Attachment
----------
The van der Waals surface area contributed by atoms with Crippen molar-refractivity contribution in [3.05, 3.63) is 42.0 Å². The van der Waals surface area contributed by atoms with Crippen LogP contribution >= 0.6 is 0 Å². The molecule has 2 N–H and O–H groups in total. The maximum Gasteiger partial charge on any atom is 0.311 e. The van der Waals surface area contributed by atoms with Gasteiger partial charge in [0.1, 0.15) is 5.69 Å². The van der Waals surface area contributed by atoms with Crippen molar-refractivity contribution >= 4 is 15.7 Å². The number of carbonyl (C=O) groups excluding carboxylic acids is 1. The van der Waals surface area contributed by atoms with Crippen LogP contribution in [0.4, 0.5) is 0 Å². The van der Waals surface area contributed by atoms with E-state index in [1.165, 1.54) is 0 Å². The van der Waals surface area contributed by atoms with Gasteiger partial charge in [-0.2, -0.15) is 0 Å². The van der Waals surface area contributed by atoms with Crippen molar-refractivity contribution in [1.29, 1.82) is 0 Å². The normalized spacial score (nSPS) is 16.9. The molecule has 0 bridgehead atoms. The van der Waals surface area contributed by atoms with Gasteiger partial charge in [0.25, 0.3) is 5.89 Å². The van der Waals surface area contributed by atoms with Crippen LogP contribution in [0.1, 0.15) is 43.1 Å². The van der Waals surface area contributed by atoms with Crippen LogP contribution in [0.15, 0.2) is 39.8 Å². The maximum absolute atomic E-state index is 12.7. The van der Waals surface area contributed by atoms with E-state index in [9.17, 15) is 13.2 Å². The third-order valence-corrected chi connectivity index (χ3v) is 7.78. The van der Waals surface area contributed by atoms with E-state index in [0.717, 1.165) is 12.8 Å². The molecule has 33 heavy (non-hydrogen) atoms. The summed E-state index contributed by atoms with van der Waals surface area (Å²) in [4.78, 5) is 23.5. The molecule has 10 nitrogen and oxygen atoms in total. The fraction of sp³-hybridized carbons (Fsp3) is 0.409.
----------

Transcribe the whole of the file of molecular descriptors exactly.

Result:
The van der Waals surface area contributed by atoms with Crippen molar-refractivity contribution in [3.05, 3.63) is 42.0 Å². The van der Waals surface area contributed by atoms with Crippen LogP contribution >= 0.6 is 0 Å². The molecule has 2 N–H and O–H groups in total. The maximum Gasteiger partial charge on any atom is 0.311 e. The van der Waals surface area contributed by atoms with Gasteiger partial charge in [0.1, 0.15) is 5.69 Å². The van der Waals surface area contributed by atoms with Crippen molar-refractivity contribution >= 4 is 15.7 Å². The number of carbonyl (C=O) groups excluding carboxylic acids is 1. The van der Waals surface area contributed by atoms with Crippen LogP contribution in [0.4, 0.5) is 0 Å². The van der Waals surface area contributed by atoms with E-state index in [1.165, 1.54) is 0 Å². The van der Waals surface area contributed by atoms with Gasteiger partial charge in [-0.2, -0.15) is 0 Å². The van der Waals surface area contributed by atoms with Crippen molar-refractivity contribution in [1.29, 1.82) is 0 Å². The normalized spacial score (nSPS) is 16.9. The molecule has 0 bridgehead atoms. The van der Waals surface area contributed by atoms with Gasteiger partial charge in [0.25, 0.3) is 5.89 Å². The van der Waals surface area contributed by atoms with Crippen LogP contribution in [0.1, 0.15) is 43.1 Å². The van der Waals surface area contributed by atoms with Crippen LogP contribution in [0.15, 0.2) is 39.8 Å². The maximum absolute atomic E-state index is 12.7. The van der Waals surface area contributed by atoms with E-state index in [9.17, 15) is 13.2 Å². The third-order valence-corrected chi connectivity index (χ3v) is 7.78. The van der Waals surface area contributed by atoms with E-state index in [0.717, 1.165) is 12.8 Å². The molecule has 33 heavy (non-hydrogen) atoms. The summed E-state index contributed by atoms with van der Waals surface area (Å²) in [4.78, 5) is 23.5. The molecule has 10 nitrogen and oxygen atoms in total. The fraction of sp³-hybridized carbons (Fsp3) is 0.409.